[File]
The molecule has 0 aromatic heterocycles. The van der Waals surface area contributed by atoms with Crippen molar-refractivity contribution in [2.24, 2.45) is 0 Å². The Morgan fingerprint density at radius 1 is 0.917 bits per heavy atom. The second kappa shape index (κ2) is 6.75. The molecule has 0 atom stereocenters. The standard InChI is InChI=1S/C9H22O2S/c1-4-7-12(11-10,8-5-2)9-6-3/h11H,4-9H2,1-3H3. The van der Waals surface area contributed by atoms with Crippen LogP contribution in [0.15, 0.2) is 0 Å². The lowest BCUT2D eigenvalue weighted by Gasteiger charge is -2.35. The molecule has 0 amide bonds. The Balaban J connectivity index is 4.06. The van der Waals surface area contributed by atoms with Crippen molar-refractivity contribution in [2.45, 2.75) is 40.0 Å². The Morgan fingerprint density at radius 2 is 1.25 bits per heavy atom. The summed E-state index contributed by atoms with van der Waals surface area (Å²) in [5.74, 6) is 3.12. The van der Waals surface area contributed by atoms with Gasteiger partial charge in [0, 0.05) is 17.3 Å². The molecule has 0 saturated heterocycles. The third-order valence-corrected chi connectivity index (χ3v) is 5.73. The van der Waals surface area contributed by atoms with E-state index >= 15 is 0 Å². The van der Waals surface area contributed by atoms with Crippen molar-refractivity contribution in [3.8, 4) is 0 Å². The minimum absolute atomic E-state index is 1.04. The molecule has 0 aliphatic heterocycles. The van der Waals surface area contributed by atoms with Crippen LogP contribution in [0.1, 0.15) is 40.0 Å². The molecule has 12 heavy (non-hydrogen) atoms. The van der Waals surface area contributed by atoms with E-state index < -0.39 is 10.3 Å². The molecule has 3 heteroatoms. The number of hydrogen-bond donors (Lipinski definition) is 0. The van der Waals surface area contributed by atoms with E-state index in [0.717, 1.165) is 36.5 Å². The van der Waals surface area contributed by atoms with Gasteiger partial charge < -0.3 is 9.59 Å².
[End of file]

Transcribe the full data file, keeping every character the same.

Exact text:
The molecule has 0 aromatic heterocycles. The van der Waals surface area contributed by atoms with Crippen molar-refractivity contribution in [2.24, 2.45) is 0 Å². The Morgan fingerprint density at radius 1 is 0.917 bits per heavy atom. The second kappa shape index (κ2) is 6.75. The molecule has 0 atom stereocenters. The standard InChI is InChI=1S/C9H22O2S/c1-4-7-12(11-10,8-5-2)9-6-3/h11H,4-9H2,1-3H3. The van der Waals surface area contributed by atoms with Crippen LogP contribution in [0.15, 0.2) is 0 Å². The lowest BCUT2D eigenvalue weighted by Gasteiger charge is -2.35. The molecule has 0 amide bonds. The Balaban J connectivity index is 4.06. The van der Waals surface area contributed by atoms with Crippen molar-refractivity contribution in [2.45, 2.75) is 40.0 Å². The Morgan fingerprint density at radius 2 is 1.25 bits per heavy atom. The summed E-state index contributed by atoms with van der Waals surface area (Å²) in [5.74, 6) is 3.12. The van der Waals surface area contributed by atoms with Gasteiger partial charge in [0, 0.05) is 17.3 Å². The molecule has 0 saturated heterocycles. The third-order valence-corrected chi connectivity index (χ3v) is 5.73. The van der Waals surface area contributed by atoms with E-state index >= 15 is 0 Å². The van der Waals surface area contributed by atoms with Crippen molar-refractivity contribution in [3.8, 4) is 0 Å². The minimum absolute atomic E-state index is 1.04. The molecule has 0 aliphatic heterocycles. The van der Waals surface area contributed by atoms with Crippen LogP contribution in [0.1, 0.15) is 40.0 Å². The molecule has 12 heavy (non-hydrogen) atoms. The van der Waals surface area contributed by atoms with E-state index < -0.39 is 10.3 Å². The molecule has 3 heteroatoms. The number of hydrogen-bond donors (Lipinski definition) is 0. The van der Waals surface area contributed by atoms with E-state index in [0.717, 1.165) is 36.5 Å². The van der Waals surface area contributed by atoms with Gasteiger partial charge < -0.3 is 9.59 Å².